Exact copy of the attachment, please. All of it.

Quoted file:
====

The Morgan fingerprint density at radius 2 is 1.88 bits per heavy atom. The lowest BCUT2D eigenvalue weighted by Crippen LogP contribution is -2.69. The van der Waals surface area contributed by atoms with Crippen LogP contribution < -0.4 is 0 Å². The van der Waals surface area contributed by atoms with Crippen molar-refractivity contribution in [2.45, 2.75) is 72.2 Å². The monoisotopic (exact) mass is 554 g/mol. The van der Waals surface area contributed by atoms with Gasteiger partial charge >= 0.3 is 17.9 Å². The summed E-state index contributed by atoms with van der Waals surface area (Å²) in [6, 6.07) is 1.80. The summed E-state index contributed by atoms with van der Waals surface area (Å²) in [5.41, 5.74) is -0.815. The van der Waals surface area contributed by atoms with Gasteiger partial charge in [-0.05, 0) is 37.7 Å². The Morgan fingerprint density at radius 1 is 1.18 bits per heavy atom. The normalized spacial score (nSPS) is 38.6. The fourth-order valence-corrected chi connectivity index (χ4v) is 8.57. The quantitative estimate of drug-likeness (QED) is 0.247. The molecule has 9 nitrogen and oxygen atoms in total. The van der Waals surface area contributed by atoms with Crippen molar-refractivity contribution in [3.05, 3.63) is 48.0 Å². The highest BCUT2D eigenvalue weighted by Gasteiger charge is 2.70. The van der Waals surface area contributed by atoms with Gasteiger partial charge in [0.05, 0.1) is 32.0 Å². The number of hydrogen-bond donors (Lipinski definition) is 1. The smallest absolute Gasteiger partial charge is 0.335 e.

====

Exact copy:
The Morgan fingerprint density at radius 2 is 1.88 bits per heavy atom. The lowest BCUT2D eigenvalue weighted by Crippen LogP contribution is -2.69. The van der Waals surface area contributed by atoms with Crippen LogP contribution < -0.4 is 0 Å². The van der Waals surface area contributed by atoms with Crippen molar-refractivity contribution in [2.45, 2.75) is 72.2 Å². The monoisotopic (exact) mass is 554 g/mol. The van der Waals surface area contributed by atoms with Gasteiger partial charge >= 0.3 is 17.9 Å². The summed E-state index contributed by atoms with van der Waals surface area (Å²) in [6, 6.07) is 1.80. The summed E-state index contributed by atoms with van der Waals surface area (Å²) in [5.41, 5.74) is -0.815. The van der Waals surface area contributed by atoms with Gasteiger partial charge in [-0.05, 0) is 37.7 Å². The Morgan fingerprint density at radius 1 is 1.18 bits per heavy atom. The normalized spacial score (nSPS) is 38.6. The fourth-order valence-corrected chi connectivity index (χ4v) is 8.57. The quantitative estimate of drug-likeness (QED) is 0.247. The molecule has 9 nitrogen and oxygen atoms in total. The van der Waals surface area contributed by atoms with Crippen molar-refractivity contribution in [3.05, 3.63) is 48.0 Å². The highest BCUT2D eigenvalue weighted by Gasteiger charge is 2.70. The van der Waals surface area contributed by atoms with Gasteiger partial charge in [0.05, 0.1) is 32.0 Å². The number of hydrogen-bond donors (Lipinski definition) is 1. The smallest absolute Gasteiger partial charge is 0.335 e.